Moriarty vows Wales won’t take a backward step
Gatland’s squad intent on sealing Grand Slam glory against last team to beat them
Ross Moriarty of Wales carries against Scotland’s Nick Grigg: “We’ve had some difficult games in the Six Nations, but we are ready to go again.” Photograph: Bryan Keane/Inpho
Ross Moriarty has vowed Wales won’t be taking a backward step as they plan Grand Slam glory against Ireland in Cardiff on Saturday.
A brutal encounter is expected at Principality Stadium with Warren Gatland’s side now 13 games unbeaten and just one win away from a first Six Nations clean sweep since 2012.
Standing in their way are Joe Schmidt’s men in green, the last team to beat Wales.
“This is my first opportunity at a Grand Slam and it’s what we set out to do at the beginning,” said forward Moriarty. “Apart from winning a World Cup it is the biggest thing for anyone in the Northern Hemisphere so I’d be really happy to achieve one.
“We’ve been building nicely over 13 games and against Ireland we won’t take a backward step to try and continue the streak. They are a good team and we know what they are capable of.”
Wales’ latest success – a gritty 18-11 victory over Scotland – was built on a remarkable second-half rearguard plotted by defence coach Shaun Edwards. At Murrayfield Wales made more than 140 tackles after the break following earlier tries from Josh Adams and Jonathan Davies.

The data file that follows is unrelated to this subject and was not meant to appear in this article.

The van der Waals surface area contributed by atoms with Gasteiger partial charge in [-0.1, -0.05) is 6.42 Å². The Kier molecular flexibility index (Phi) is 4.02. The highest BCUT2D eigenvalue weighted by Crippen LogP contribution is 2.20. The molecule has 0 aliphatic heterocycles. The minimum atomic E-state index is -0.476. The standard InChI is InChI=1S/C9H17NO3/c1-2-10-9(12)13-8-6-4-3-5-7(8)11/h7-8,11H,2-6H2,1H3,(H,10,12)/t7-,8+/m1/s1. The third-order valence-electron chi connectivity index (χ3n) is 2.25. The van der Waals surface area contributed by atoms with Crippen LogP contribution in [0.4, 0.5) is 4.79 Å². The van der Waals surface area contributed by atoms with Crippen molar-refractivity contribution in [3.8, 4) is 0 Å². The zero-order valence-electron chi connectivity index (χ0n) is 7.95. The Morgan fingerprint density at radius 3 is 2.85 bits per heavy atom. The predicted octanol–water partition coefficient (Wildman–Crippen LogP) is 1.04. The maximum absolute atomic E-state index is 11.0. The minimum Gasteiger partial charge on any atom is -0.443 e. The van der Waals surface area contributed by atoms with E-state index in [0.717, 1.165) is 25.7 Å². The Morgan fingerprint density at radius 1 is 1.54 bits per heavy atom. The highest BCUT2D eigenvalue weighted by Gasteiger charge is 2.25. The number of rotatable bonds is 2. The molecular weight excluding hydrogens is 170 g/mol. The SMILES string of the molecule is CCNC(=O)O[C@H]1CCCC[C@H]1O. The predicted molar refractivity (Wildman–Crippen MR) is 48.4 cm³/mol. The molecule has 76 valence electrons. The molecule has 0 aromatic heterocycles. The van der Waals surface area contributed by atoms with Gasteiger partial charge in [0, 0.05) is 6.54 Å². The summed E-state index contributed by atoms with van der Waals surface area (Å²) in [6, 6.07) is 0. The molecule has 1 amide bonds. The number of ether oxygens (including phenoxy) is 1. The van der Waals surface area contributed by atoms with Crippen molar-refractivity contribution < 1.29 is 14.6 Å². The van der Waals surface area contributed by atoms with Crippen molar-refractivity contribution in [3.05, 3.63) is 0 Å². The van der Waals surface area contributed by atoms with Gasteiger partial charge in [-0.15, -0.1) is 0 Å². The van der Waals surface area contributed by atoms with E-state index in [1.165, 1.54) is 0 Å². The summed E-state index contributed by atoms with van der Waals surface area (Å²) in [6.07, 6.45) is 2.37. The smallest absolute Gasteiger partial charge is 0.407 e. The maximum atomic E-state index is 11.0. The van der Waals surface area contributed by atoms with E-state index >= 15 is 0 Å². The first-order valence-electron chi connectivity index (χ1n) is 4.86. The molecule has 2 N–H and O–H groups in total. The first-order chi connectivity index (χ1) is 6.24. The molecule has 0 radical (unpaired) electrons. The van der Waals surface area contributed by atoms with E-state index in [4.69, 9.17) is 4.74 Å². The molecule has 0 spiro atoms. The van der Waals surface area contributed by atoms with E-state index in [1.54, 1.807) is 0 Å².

Victory over Ireland – his former side – would make Gatland the only head coach in Six Nations history to win three Grand Slams. After the match in Edinburgh, Wales have altered their training schedule slightly for Ireland. They took Monday off to rest tired and battered bodies, but will return to action on Tuesday morning.
Gatland has been boosted by the fitness of fullback Liam Williams who left the field against Scotland due to a second-half “stinger” injury. Lock Adam Beard – who has won all 12 of his Tests to date – is another nursing the scars of battle, but Wales have no serious injury concerns for Ireland.
“We lacked a bit of discipline at times, but we will definitely shape up big-time this week now,” said Moriarty, reflecting on the Scotland win.
“There has been a lot of hard graft, a lot of carries and a lot of tackles, but it’s been nice to get the games in and build up some momentum.
“I say to myself every time we go into a game I am fighting for my spot. One mistake could mean I am out and nobody wants that. Sometimes people don’t see the hard graft, but against Scotland it showed across the board. It was a big heavyweight slog.
“We’ve had some difficult games in the Six Nations, but we are ready to go again.”